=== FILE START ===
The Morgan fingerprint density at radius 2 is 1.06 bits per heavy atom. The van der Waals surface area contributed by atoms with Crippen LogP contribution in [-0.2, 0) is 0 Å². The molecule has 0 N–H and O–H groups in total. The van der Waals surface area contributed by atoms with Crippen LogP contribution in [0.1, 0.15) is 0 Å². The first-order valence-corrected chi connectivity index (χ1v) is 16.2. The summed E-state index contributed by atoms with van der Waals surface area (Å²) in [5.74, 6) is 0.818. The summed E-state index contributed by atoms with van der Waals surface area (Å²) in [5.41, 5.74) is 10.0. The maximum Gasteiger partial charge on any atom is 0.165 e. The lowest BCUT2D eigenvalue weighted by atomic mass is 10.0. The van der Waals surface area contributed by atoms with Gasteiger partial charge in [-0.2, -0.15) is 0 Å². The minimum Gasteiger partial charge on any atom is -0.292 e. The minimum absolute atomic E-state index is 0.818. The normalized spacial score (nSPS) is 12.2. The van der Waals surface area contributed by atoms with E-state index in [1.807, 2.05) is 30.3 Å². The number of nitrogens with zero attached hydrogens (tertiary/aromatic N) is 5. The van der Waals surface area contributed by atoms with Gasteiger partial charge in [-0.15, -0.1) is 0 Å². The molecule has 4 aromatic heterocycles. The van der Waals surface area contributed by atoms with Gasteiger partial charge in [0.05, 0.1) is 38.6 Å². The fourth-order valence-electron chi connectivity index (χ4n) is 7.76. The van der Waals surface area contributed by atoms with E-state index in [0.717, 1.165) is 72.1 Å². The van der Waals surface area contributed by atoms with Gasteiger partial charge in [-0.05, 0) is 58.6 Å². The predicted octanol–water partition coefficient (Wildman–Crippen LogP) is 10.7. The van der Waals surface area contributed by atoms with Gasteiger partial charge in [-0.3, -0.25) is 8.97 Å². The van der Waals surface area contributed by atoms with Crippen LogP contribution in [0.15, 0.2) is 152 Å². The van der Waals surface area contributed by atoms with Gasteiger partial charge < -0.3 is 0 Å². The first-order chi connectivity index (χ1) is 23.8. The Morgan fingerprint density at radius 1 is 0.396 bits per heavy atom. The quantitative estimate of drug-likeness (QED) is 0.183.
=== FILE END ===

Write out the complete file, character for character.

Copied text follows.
The Morgan fingerprint density at radius 2 is 1.06 bits per heavy atom. The van der Waals surface area contributed by atoms with Crippen LogP contribution in [-0.2, 0) is 0 Å². The molecule has 0 N–H and O–H groups in total. The van der Waals surface area contributed by atoms with Crippen LogP contribution in [0.1, 0.15) is 0 Å². The first-order valence-corrected chi connectivity index (χ1v) is 16.2. The summed E-state index contributed by atoms with van der Waals surface area (Å²) in [5.74, 6) is 0.818. The summed E-state index contributed by atoms with van der Waals surface area (Å²) in [5.41, 5.74) is 10.0. The maximum Gasteiger partial charge on any atom is 0.165 e. The lowest BCUT2D eigenvalue weighted by atomic mass is 10.0. The van der Waals surface area contributed by atoms with Gasteiger partial charge in [-0.2, -0.15) is 0 Å². The minimum Gasteiger partial charge on any atom is -0.292 e. The minimum absolute atomic E-state index is 0.818. The normalized spacial score (nSPS) is 12.2. The van der Waals surface area contributed by atoms with E-state index in [1.807, 2.05) is 30.3 Å². The number of nitrogens with zero attached hydrogens (tertiary/aromatic N) is 5. The van der Waals surface area contributed by atoms with Gasteiger partial charge in [-0.15, -0.1) is 0 Å². The molecule has 4 aromatic heterocycles. The van der Waals surface area contributed by atoms with Gasteiger partial charge in [0.05, 0.1) is 38.6 Å². The fourth-order valence-electron chi connectivity index (χ4n) is 7.76. The van der Waals surface area contributed by atoms with E-state index in [0.717, 1.165) is 72.1 Å². The van der Waals surface area contributed by atoms with Gasteiger partial charge in [-0.05, 0) is 58.6 Å². The predicted octanol–water partition coefficient (Wildman–Crippen LogP) is 10.7. The van der Waals surface area contributed by atoms with Gasteiger partial charge in [-0.3, -0.25) is 8.97 Å². The van der Waals surface area contributed by atoms with Crippen LogP contribution in [0.15, 0.2) is 152 Å². The van der Waals surface area contributed by atoms with Gasteiger partial charge < -0.3 is 0 Å². The first-order chi connectivity index (χ1) is 23.8. The Morgan fingerprint density at radius 1 is 0.396 bits per heavy atom. The quantitative estimate of drug-likeness (QED) is 0.183.